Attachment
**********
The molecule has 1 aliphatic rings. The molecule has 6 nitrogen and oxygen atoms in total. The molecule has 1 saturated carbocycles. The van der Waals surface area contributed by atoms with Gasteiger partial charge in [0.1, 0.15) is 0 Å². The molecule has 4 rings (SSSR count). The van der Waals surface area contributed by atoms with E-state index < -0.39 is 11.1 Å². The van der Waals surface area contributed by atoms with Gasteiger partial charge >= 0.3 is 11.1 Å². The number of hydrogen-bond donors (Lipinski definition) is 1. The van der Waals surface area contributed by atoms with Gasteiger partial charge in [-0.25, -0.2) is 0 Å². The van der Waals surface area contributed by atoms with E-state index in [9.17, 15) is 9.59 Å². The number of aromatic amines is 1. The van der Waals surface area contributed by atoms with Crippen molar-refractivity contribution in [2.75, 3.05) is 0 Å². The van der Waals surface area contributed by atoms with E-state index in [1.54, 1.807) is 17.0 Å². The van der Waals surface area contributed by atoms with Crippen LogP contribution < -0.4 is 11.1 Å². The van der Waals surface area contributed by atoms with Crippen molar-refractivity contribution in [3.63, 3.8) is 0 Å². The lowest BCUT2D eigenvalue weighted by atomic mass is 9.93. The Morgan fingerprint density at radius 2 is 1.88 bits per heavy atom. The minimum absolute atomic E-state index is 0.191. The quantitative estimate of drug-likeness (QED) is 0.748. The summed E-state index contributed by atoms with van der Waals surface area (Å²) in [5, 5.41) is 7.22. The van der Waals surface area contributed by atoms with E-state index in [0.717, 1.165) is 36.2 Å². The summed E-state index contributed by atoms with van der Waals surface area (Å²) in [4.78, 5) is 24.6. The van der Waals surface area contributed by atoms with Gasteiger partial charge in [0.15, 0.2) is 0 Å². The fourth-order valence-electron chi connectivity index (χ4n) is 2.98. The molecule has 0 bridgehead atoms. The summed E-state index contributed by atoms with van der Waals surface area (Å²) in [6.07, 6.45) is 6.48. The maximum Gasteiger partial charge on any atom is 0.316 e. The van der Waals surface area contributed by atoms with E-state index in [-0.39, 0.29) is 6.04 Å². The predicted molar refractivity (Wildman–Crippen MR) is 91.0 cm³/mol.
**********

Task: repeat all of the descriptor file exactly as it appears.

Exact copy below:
The molecule has 1 aliphatic rings. The molecule has 6 nitrogen and oxygen atoms in total. The molecule has 1 saturated carbocycles. The van der Waals surface area contributed by atoms with Gasteiger partial charge in [0.1, 0.15) is 0 Å². The molecule has 4 rings (SSSR count). The van der Waals surface area contributed by atoms with E-state index < -0.39 is 11.1 Å². The van der Waals surface area contributed by atoms with Gasteiger partial charge >= 0.3 is 11.1 Å². The number of hydrogen-bond donors (Lipinski definition) is 1. The van der Waals surface area contributed by atoms with Gasteiger partial charge in [-0.25, -0.2) is 0 Å². The van der Waals surface area contributed by atoms with E-state index in [9.17, 15) is 9.59 Å². The number of aromatic amines is 1. The van der Waals surface area contributed by atoms with Crippen molar-refractivity contribution in [2.75, 3.05) is 0 Å². The van der Waals surface area contributed by atoms with E-state index in [1.54, 1.807) is 17.0 Å². The van der Waals surface area contributed by atoms with Crippen LogP contribution < -0.4 is 11.1 Å². The van der Waals surface area contributed by atoms with Crippen molar-refractivity contribution in [3.63, 3.8) is 0 Å². The lowest BCUT2D eigenvalue weighted by atomic mass is 9.93. The Morgan fingerprint density at radius 2 is 1.88 bits per heavy atom. The minimum absolute atomic E-state index is 0.191. The quantitative estimate of drug-likeness (QED) is 0.748. The summed E-state index contributed by atoms with van der Waals surface area (Å²) in [5, 5.41) is 7.22. The van der Waals surface area contributed by atoms with E-state index in [0.717, 1.165) is 36.2 Å². The summed E-state index contributed by atoms with van der Waals surface area (Å²) in [4.78, 5) is 24.6. The van der Waals surface area contributed by atoms with Gasteiger partial charge in [0.15, 0.2) is 0 Å². The fourth-order valence-electron chi connectivity index (χ4n) is 2.98. The molecule has 0 bridgehead atoms. The summed E-state index contributed by atoms with van der Waals surface area (Å²) in [6.07, 6.45) is 6.48. The maximum Gasteiger partial charge on any atom is 0.316 e. The van der Waals surface area contributed by atoms with E-state index in [-0.39, 0.29) is 6.04 Å². The predicted molar refractivity (Wildman–Crippen MR) is 91.0 cm³/mol.